That's 30 psi for a decently quick pour. 10 psi of co2 (or nitro, beer gas, etc.) will push beer through a short line and a stout faucet just fine, albeit slower than your typical nitro pour at 30 psi.

I have my keg set up exactly this way right now. At my keg's temperature, I can leave the regulator set at 8-10 and not worry about over carbonation.
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Old 03-14-2013, 12:53 AM   #46
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that is a ballpark psi setting at the regulator. There could be a variance of + - 1-2 psi based on how you have your lines balanced (line diameter, line length, height distance from keg top to tap, carb volume etc.). Beer gas is not needed at all on a normal homebrew setup. It is only needed when you implement a stout tap.

As for your theory, it definitely merits an experiment. either it works or you end up with pure foam. Assuming it worked, you may run in to the problem of not having enough line to reach your taps if you go too short :-P.

Most bars run everything on beer gas for the sake of using 1 gas and being able to push all types of beer. for me there is no place in town that fills beer gas, so no stout tap for me :-(

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Old 03-14-2013, 01:00 AM   #47
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I was lead to believe that the Nitro is just to assist pushing the beer thru that restrictor plate in the faucet. That the pressure has to be greater then the CO2 alone but that the bubbles themselves are still CO2 that has been pushed thru the plate and has that cascading effect.


Guess im jumping on the pile here, sorry for not reading all the posts firsts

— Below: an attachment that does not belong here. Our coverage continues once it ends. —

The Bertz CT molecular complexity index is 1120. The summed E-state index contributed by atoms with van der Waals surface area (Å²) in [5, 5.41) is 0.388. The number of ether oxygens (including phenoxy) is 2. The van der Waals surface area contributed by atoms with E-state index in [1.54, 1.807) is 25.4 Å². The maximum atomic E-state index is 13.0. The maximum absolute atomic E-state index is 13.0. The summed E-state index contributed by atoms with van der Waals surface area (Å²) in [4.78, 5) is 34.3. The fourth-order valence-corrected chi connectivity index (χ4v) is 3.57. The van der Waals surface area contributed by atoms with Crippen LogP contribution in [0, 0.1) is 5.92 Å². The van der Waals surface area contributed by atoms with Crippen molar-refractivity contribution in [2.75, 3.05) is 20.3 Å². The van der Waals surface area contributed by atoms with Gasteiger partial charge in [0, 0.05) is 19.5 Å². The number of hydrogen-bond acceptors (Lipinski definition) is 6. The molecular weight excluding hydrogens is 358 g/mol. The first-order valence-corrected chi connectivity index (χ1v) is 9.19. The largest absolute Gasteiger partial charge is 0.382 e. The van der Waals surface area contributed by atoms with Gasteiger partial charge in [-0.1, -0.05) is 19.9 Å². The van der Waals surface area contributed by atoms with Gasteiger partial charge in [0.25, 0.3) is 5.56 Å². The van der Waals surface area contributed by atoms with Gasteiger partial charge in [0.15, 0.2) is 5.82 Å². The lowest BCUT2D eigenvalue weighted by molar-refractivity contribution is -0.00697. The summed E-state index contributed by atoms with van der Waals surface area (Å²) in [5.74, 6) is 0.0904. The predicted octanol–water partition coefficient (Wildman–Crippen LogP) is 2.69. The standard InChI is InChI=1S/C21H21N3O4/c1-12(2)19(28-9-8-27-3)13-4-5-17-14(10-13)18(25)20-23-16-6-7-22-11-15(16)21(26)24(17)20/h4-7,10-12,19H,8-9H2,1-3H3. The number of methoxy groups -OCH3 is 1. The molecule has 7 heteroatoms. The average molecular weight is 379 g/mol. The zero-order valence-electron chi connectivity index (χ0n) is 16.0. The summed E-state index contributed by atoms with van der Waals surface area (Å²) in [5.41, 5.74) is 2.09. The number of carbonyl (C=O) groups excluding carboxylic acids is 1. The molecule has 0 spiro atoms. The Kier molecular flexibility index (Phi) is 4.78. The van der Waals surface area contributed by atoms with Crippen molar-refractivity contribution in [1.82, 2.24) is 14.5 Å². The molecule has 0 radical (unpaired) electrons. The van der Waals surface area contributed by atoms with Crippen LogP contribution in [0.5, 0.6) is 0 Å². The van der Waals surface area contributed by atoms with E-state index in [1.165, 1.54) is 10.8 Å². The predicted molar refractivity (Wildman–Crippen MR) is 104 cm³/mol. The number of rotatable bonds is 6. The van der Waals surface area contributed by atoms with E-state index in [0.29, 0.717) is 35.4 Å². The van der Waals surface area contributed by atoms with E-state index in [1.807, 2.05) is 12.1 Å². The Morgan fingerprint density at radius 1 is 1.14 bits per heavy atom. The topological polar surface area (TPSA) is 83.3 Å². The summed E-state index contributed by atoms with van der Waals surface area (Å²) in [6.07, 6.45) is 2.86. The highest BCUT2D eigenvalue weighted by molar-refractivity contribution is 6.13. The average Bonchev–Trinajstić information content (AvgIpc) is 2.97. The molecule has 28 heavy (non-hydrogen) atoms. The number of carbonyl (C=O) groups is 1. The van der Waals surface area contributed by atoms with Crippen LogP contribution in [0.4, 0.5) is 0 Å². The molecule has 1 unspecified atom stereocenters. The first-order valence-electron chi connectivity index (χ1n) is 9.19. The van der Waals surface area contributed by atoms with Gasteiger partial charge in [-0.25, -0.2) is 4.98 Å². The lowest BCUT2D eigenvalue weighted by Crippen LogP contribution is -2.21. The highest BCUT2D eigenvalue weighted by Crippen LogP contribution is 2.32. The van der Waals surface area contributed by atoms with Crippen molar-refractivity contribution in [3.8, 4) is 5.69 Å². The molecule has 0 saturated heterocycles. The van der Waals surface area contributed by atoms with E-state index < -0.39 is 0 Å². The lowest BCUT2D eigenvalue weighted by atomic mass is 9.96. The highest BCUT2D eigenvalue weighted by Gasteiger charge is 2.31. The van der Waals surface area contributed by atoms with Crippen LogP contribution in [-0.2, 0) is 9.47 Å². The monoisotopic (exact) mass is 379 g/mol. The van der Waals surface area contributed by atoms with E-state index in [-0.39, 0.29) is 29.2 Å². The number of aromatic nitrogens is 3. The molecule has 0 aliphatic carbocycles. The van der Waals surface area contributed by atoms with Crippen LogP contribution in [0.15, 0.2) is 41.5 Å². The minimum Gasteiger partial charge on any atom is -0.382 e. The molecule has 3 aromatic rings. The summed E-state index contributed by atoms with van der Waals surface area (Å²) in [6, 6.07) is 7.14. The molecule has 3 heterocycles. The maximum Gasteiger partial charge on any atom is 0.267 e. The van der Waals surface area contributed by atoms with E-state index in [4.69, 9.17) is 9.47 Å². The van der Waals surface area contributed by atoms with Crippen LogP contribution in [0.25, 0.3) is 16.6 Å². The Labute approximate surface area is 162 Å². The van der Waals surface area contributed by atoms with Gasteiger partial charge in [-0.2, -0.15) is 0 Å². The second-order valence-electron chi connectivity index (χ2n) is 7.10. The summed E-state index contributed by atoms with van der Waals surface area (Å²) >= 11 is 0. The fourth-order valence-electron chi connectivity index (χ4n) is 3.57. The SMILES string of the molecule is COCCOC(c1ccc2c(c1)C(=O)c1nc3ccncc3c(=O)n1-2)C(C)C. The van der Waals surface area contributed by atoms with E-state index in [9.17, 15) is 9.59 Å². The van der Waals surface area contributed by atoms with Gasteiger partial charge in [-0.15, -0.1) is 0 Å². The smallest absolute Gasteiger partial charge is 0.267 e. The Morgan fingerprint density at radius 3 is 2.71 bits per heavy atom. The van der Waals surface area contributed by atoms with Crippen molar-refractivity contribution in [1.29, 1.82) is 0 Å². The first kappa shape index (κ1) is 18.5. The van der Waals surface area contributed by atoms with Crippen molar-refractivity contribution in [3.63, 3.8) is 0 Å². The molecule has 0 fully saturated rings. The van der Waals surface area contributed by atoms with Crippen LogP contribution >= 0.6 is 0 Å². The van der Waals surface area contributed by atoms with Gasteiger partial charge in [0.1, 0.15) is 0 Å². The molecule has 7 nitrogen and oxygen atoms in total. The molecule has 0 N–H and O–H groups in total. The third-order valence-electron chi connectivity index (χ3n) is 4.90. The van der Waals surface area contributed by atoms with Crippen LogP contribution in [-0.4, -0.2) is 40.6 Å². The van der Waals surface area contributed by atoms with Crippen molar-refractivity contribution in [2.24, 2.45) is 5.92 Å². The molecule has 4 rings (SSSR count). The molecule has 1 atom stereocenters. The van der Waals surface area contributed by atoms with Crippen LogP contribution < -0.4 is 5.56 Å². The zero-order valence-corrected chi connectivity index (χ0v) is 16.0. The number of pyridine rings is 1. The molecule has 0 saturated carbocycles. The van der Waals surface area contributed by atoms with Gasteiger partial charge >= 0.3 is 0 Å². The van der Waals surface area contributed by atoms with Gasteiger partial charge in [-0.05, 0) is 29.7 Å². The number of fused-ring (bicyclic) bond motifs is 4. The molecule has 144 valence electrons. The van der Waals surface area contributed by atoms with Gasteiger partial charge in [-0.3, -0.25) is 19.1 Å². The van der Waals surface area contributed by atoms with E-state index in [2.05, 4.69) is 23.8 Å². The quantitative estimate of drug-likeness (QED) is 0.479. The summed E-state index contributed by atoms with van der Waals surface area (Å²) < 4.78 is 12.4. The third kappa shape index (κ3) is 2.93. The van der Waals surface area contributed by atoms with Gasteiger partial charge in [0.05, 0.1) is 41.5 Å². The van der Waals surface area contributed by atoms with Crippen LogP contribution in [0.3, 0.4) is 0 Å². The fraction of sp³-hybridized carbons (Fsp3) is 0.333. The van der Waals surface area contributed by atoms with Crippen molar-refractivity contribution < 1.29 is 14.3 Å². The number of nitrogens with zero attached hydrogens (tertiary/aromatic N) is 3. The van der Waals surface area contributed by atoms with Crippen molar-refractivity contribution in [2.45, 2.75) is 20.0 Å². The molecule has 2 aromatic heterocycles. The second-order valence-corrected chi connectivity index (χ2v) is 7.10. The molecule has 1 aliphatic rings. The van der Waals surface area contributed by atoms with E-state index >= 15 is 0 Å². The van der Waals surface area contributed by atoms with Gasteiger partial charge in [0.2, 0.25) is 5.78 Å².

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Old 03-14-2013, 01:13 AM   #48
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Quote:
Originally Posted by techbrewie View Post
...Beer gas is not needed at all on a normal homebrew setup. It is only needed when you implement a stout tap.

As for your theory, it definitely merits an experiment. either it works or you end up with pure foam. Assuming it worked, you may run in to the problem of not having enough line to reach your taps if you go too short :-P...
Sorry I meant normal homebrew setup with a stout tap. Looks like someone (Mike37) did experiement.
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Originally Posted by Mike37 View Post
That's 30 psi for a decently quick pour. 10 psi of co2 (or nitro, beer gas, etc.) will push beer through a short line and a stout faucet just fine, albeit slower than your typical nitro pour at 30 psi.

I have my keg set up exactly this way right now. At my keg's temperature, I can leave the regulator set at 8-10 and not worry about over carbonation.
Thanks Mike, I have been wondering this for a while but don't have the cash to invest in a stout tap! now just to get this method out to more people!
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Old 05-07-2013, 03:57 AM   #49
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So i think its fair to say that the debate is over. Nitro provides the pressure to push the beer through the restricter plate in a reasonable time with out over carbonating the beer. The actual bubbles are 100% CO2.

My only question: how does Guinness manage to achieve this cascading effect from their can? I believe Boddingtons English Pub Ale also manages to achieve this affect. I know the both have a little plastic ball inside of the can. I have been told that the balls are filled with nitrous and releases upon opening can.

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Old 05-07-2013, 05:46 AM   #50
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The devices generate a turbulent stream of beer on opening the can. In the sealed can, they are beer filled and at the same pressure as the contents of the can (well above atmospheric). Opening the can produces a dramatic pressure drop but the only way to relieve pressure within the widget is for gas and beer to shoot out of it's small hole, generating turbulent flow and CO2 foam.